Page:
I think the message Isaiah has for us is no matter what happens, that is how God relates to human life. God offers us unconditional love, daily. In short, God says no matter who you are or where you are on you life’s journey, no matter who you are or where you are on your faith journey you are loved, unconditionally.

You see, we Christians believe that Christmas does happen every day. Why? We believe God is with us always, through times of trial and times of tribulation, through times of joy and times of jubilation.

How? We believe God sent Jesus to be the Messiah. Jesus was raised from death, lives with us and among us, to more deeply inform us about the fulness of God’s love, to more deeply inform us about unconditional love.

Indeed, we celebrate the feast of Christmas in commemoration of the fact that, in this act of unconditional love, the reality of the incarnation which we call Christmas, in this act God sent the Messiah. (Slight pause.) So, how can we form our own traditions, the traditions we develop, to be an expression of our own emotions about God’s love?

Perhaps we can express our own emotions about God’s love when we remember that for Christians Christmas does happen every day. After all, this is what we believe: God offers unconditional love each and every day. Hence, the gift of Christmas happens each and every day. So perhaps our response needs to be to strive to share the love of God with everyone we encounter each and every day. Amen.

Elijah Kellogg Church, Harpswell, Maine

ENDPIECE: It is the practice of the Pastor to speak after the Closing Hymn, but before the Choral Response and Benediction. This is an précis of what was said: “Walter Brueggemann is well known and respected Biblical scholar. He published this poem on December 8 of 2022, just three weeks ago.

What Child Is This by the Rev. Dr. Walter Brueggemann

“‘What child is this who laid to rest on Mary’s lap is sleeping?”
We ask in awe and wonder.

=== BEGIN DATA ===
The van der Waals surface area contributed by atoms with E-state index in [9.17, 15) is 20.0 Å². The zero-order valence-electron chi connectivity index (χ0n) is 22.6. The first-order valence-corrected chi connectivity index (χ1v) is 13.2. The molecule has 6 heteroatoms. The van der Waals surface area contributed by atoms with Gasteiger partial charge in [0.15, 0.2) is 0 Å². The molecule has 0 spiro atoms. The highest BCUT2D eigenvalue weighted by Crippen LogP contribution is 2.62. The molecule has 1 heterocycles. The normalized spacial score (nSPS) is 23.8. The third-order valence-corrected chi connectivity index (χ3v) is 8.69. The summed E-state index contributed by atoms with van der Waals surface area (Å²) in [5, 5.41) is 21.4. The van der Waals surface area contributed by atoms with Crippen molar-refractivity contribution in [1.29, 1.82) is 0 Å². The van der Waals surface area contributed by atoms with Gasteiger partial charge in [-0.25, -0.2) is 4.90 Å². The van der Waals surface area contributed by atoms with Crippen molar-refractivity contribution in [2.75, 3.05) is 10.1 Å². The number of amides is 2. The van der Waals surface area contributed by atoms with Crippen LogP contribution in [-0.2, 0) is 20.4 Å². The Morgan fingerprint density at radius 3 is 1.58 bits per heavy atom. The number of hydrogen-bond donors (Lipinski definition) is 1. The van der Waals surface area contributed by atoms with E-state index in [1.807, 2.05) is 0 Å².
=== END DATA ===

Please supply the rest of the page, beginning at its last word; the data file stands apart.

But wait!
We know who this child is:
We know: this is the child who will grow in authority to cast out demons,
while we are beset by the demonic force of racism and nationalism.
We know: this is the child who will grow in capacity to feed the hungry multitudes,
while we casually permit children all around the world to die in starvation.
We know: this is the child who will grow in power to heal the sick,
while we are overrun with drug ads
and quibble about deductions and co-payments.
We know: this is the child who will gain his life (and ours) by losing it.
This child, born to occupy center space in our lives, our energy, and our imagination,
is the one who will dwell among us, full of grace and truth.
We know his name; we receive him as gift; we answer to his call to obedience.
This child, in his authority, capacity, and power, is the way of God among us.
His governance shall have no end.

Walter Brueggemann — that, my friends is what Christmas is about, this unconditional love of God.

BENEDICTION: Let us treat all God’s children as our next of kin. Let us praise God for the people all around us. Let us praise God for the fulness of time. And may the peace of Christ which surpasses our understanding keep our hearts and minds in the companionship of the Holy Spirit and the love of God this day and evermore. Amen.